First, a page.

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Construction Workers: Black Women Building Community

[By Alysha Griffin]
Hip Hop has become notorious for its treatment of women.
Whether through misogynistic images or the large exclusion of women in rap
music, Hip Hop has become “Public Enemy #1” in the women’s fight for progress.
With all this critique of Hip Hop, however, I think it is important to
acknowledge those women who have navigated the tight spaces in Hip Hop culture.
By comparing tropes in works of literature written by black women with those
works of female Hip Hop artists, it may be possible to reclaim agency that is
lost in the mainstream interpretations of Hip Hop. For this reason, HBW
launches the series “Raising the Roof: Black Women’s Voices in Hip Hop.”

To start things off, I’ve compiled a list of ten Hip Hop
songs by women that work to empower their communities by generating awareness,
instilling regional or cultural pride, and promoting unity. Later in the week,
the blog will spotlight interviews with musicologist Tammy Kernodle and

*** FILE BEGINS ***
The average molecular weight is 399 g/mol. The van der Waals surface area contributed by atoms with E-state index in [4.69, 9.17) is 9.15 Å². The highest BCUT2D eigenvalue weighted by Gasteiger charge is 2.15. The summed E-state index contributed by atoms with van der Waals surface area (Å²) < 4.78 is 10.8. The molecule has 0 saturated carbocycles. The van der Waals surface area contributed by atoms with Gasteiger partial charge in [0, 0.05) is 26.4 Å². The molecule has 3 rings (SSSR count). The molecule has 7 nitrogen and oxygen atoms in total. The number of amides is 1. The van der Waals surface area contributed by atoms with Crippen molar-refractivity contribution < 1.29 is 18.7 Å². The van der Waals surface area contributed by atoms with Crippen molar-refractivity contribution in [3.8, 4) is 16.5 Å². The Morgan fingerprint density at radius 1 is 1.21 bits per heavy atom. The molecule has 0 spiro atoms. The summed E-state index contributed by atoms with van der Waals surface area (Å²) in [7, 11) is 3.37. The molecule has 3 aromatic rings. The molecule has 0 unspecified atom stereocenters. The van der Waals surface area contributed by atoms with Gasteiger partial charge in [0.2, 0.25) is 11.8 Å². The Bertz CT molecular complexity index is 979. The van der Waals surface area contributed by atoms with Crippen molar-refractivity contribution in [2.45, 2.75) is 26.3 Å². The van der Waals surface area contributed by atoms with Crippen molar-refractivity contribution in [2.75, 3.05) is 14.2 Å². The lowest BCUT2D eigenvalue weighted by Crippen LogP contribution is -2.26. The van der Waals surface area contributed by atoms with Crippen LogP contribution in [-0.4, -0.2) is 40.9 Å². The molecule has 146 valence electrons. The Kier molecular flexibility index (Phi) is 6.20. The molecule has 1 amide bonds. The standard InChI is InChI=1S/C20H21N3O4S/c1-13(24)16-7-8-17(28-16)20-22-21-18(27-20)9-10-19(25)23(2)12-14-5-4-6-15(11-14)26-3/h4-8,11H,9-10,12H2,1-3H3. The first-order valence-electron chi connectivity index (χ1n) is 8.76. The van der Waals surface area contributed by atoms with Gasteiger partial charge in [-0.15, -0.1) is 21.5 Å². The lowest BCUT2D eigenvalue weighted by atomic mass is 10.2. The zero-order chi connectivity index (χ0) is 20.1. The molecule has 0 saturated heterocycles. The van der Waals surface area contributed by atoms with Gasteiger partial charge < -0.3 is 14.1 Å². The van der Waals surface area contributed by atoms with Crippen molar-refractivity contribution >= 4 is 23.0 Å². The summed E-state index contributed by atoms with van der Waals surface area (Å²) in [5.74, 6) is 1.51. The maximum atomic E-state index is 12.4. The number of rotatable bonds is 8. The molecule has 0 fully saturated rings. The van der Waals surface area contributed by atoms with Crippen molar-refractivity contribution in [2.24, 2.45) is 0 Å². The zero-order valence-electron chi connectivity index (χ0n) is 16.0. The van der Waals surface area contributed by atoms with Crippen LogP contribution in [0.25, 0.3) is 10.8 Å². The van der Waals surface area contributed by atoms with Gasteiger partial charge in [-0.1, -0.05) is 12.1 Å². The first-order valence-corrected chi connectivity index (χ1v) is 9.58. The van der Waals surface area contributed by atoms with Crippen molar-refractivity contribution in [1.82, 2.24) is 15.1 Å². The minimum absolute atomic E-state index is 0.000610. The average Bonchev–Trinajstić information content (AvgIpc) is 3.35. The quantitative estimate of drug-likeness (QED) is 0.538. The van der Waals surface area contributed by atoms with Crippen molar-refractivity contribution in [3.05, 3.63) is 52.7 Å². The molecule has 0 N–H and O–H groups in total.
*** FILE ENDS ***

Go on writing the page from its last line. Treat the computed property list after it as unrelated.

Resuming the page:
professor of drama and dance Nicole Hodges Persley. These scholars will discuss
various ways that women’s roles Hip Hop reflect women’s roles in black culture
and the ways that Hip Hop provides a venue of agency for women.
10 Hip Hop Songs
  1. “Poor Georgie” (1991)- MC Lyte
  2. “Let’s Talk About Sex” (1991)- Salt n’ Pepa
  3. “Waterfalls” (1992)- TLC
  4. “U.N.I.T.Y. (1994)- Queen Latifah
  5. “Hoodlum Poetry” (1997)- Mia X
  6. “Final Hour” (1998)- Lauryn Hill
  7. “Love is Blind” (1999)- Eve
  8. “BK Anthem” (2001)- Foxy Brown
  9. “Love of My Life (Ode to Hip Hop)” (2002)- Erykah Badu
  10.  “Lighters Up” (2005)-
    Lil Kim

May 2: Women, Hip Hop, and Music: An Interview with Dr. Tammy Kernodle Part I 

One thought on “Construction Workers: Black Women Building Community

  1. This is a good topic to explore. Thank you for giving this topic attention. Thoughts on Yo-Yo's "Black Pearl" and "You Can't Play with My Yo Yo"?

    -SL

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